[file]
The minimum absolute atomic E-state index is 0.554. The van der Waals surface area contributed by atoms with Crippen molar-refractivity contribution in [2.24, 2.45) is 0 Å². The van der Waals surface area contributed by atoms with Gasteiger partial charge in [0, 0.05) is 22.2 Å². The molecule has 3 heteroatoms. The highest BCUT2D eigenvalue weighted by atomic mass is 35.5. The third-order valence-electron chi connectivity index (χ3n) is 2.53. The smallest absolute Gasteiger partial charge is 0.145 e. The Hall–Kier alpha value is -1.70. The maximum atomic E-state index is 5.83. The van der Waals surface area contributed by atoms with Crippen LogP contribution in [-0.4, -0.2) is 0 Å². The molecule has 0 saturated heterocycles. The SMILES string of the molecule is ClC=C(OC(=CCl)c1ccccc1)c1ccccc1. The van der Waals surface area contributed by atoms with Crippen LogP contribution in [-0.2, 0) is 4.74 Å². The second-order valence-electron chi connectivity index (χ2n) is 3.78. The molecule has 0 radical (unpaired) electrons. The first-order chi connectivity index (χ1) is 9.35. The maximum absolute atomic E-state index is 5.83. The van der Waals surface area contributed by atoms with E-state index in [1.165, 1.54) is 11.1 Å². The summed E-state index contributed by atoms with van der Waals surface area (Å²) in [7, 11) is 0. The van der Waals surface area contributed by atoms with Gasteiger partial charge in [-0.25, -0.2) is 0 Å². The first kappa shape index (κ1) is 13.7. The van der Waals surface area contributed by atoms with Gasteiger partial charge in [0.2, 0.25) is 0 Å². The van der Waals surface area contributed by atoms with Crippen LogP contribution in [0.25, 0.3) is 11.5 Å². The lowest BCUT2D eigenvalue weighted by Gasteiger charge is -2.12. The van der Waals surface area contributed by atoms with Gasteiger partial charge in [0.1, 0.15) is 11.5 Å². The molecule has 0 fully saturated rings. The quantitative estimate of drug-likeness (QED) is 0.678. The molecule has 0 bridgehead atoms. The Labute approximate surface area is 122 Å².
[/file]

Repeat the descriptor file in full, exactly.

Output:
The minimum absolute atomic E-state index is 0.554. The van der Waals surface area contributed by atoms with Crippen molar-refractivity contribution in [2.24, 2.45) is 0 Å². The van der Waals surface area contributed by atoms with Gasteiger partial charge in [0, 0.05) is 22.2 Å². The molecule has 3 heteroatoms. The highest BCUT2D eigenvalue weighted by atomic mass is 35.5. The third-order valence-electron chi connectivity index (χ3n) is 2.53. The smallest absolute Gasteiger partial charge is 0.145 e. The Hall–Kier alpha value is -1.70. The maximum atomic E-state index is 5.83. The van der Waals surface area contributed by atoms with Crippen LogP contribution in [-0.4, -0.2) is 0 Å². The molecule has 0 saturated heterocycles. The SMILES string of the molecule is ClC=C(OC(=CCl)c1ccccc1)c1ccccc1. The van der Waals surface area contributed by atoms with Crippen LogP contribution in [-0.2, 0) is 4.74 Å². The second-order valence-electron chi connectivity index (χ2n) is 3.78. The molecule has 0 radical (unpaired) electrons. The first-order chi connectivity index (χ1) is 9.35. The maximum absolute atomic E-state index is 5.83. The van der Waals surface area contributed by atoms with E-state index in [1.165, 1.54) is 11.1 Å². The summed E-state index contributed by atoms with van der Waals surface area (Å²) in [7, 11) is 0. The van der Waals surface area contributed by atoms with Gasteiger partial charge in [-0.25, -0.2) is 0 Å². The first kappa shape index (κ1) is 13.7. The van der Waals surface area contributed by atoms with Gasteiger partial charge in [0.2, 0.25) is 0 Å². The van der Waals surface area contributed by atoms with Crippen LogP contribution in [0.25, 0.3) is 11.5 Å². The lowest BCUT2D eigenvalue weighted by Gasteiger charge is -2.12. The van der Waals surface area contributed by atoms with Gasteiger partial charge in [0.1, 0.15) is 11.5 Å². The molecule has 0 fully saturated rings. The quantitative estimate of drug-likeness (QED) is 0.678. The molecule has 0 bridgehead atoms. The Labute approximate surface area is 122 Å².